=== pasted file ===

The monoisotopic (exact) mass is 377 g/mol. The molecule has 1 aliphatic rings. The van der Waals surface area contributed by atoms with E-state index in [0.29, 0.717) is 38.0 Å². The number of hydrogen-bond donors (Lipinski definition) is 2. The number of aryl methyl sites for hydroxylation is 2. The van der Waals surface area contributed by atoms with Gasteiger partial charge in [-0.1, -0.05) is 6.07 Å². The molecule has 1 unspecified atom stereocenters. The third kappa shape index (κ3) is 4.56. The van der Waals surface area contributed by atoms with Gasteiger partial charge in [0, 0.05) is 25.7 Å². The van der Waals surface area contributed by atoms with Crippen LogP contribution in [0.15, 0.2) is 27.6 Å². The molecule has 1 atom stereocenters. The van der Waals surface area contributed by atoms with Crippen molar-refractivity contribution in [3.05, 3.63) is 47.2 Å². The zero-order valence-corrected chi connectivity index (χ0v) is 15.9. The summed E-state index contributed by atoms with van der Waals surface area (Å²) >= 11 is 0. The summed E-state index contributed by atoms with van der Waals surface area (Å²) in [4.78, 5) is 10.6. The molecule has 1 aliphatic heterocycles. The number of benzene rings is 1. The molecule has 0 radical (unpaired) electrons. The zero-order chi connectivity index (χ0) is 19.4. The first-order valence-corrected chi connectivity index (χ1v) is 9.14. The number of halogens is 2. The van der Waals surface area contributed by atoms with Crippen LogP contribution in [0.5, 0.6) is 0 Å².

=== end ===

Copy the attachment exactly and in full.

The monoisotopic (exact) mass is 377 g/mol. The molecule has 1 aliphatic rings. The van der Waals surface area contributed by atoms with E-state index in [0.29, 0.717) is 38.0 Å². The number of hydrogen-bond donors (Lipinski definition) is 2. The number of aryl methyl sites for hydroxylation is 2. The van der Waals surface area contributed by atoms with Gasteiger partial charge in [-0.1, -0.05) is 6.07 Å². The molecule has 1 unspecified atom stereocenters. The third kappa shape index (κ3) is 4.56. The van der Waals surface area contributed by atoms with Gasteiger partial charge in [0, 0.05) is 25.7 Å². The van der Waals surface area contributed by atoms with Crippen LogP contribution in [0.15, 0.2) is 27.6 Å². The molecule has 1 atom stereocenters. The van der Waals surface area contributed by atoms with Crippen molar-refractivity contribution in [3.05, 3.63) is 47.2 Å². The zero-order valence-corrected chi connectivity index (χ0v) is 15.9. The summed E-state index contributed by atoms with van der Waals surface area (Å²) >= 11 is 0. The summed E-state index contributed by atoms with van der Waals surface area (Å²) in [4.78, 5) is 10.6. The molecule has 1 aliphatic heterocycles. The number of benzene rings is 1. The molecule has 0 radical (unpaired) electrons. The zero-order chi connectivity index (χ0) is 19.4. The first-order valence-corrected chi connectivity index (χ1v) is 9.14. The number of halogens is 2. The van der Waals surface area contributed by atoms with Crippen LogP contribution in [0.5, 0.6) is 0 Å².